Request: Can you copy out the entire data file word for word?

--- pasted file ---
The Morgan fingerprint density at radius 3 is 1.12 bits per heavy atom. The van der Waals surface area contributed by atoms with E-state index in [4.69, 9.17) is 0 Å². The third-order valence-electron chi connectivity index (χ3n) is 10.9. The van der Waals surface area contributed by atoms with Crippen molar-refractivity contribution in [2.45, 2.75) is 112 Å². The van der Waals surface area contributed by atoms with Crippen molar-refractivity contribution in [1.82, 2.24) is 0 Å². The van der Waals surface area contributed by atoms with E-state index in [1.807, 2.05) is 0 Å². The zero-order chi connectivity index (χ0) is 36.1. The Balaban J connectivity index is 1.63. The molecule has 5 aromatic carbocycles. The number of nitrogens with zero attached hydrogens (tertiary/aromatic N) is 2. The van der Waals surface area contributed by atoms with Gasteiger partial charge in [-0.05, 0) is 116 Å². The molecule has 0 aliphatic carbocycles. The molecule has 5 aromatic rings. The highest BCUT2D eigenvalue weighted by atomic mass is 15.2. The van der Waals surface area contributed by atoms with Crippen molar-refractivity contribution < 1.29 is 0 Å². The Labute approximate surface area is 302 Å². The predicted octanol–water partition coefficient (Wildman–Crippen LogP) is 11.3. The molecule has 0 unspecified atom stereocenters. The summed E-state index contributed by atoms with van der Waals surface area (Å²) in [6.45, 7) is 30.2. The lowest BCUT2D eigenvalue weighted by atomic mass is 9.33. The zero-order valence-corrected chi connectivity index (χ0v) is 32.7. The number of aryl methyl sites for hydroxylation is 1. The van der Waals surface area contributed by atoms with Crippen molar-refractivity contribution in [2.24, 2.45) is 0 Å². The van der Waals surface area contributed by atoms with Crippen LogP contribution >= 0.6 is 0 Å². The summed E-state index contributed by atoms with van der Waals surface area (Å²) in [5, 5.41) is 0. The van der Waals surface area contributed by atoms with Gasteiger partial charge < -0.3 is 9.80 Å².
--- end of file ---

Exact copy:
The Morgan fingerprint density at radius 3 is 1.12 bits per heavy atom. The van der Waals surface area contributed by atoms with E-state index in [4.69, 9.17) is 0 Å². The third-order valence-electron chi connectivity index (χ3n) is 10.9. The van der Waals surface area contributed by atoms with Crippen molar-refractivity contribution in [2.45, 2.75) is 112 Å². The van der Waals surface area contributed by atoms with Crippen molar-refractivity contribution in [1.82, 2.24) is 0 Å². The van der Waals surface area contributed by atoms with E-state index in [1.807, 2.05) is 0 Å². The zero-order chi connectivity index (χ0) is 36.1. The Balaban J connectivity index is 1.63. The molecule has 5 aromatic carbocycles. The number of nitrogens with zero attached hydrogens (tertiary/aromatic N) is 2. The van der Waals surface area contributed by atoms with Gasteiger partial charge in [-0.05, 0) is 116 Å². The molecule has 0 aliphatic carbocycles. The molecule has 5 aromatic rings. The highest BCUT2D eigenvalue weighted by atomic mass is 15.2. The van der Waals surface area contributed by atoms with Crippen molar-refractivity contribution < 1.29 is 0 Å². The Labute approximate surface area is 302 Å². The predicted octanol–water partition coefficient (Wildman–Crippen LogP) is 11.3. The molecule has 0 unspecified atom stereocenters. The summed E-state index contributed by atoms with van der Waals surface area (Å²) in [6.45, 7) is 30.2. The lowest BCUT2D eigenvalue weighted by atomic mass is 9.33. The zero-order valence-corrected chi connectivity index (χ0v) is 32.7. The number of aryl methyl sites for hydroxylation is 1. The van der Waals surface area contributed by atoms with Crippen molar-refractivity contribution in [2.24, 2.45) is 0 Å². The van der Waals surface area contributed by atoms with Crippen LogP contribution >= 0.6 is 0 Å². The summed E-state index contributed by atoms with van der Waals surface area (Å²) in [5, 5.41) is 0. The van der Waals surface area contributed by atoms with Gasteiger partial charge < -0.3 is 9.80 Å².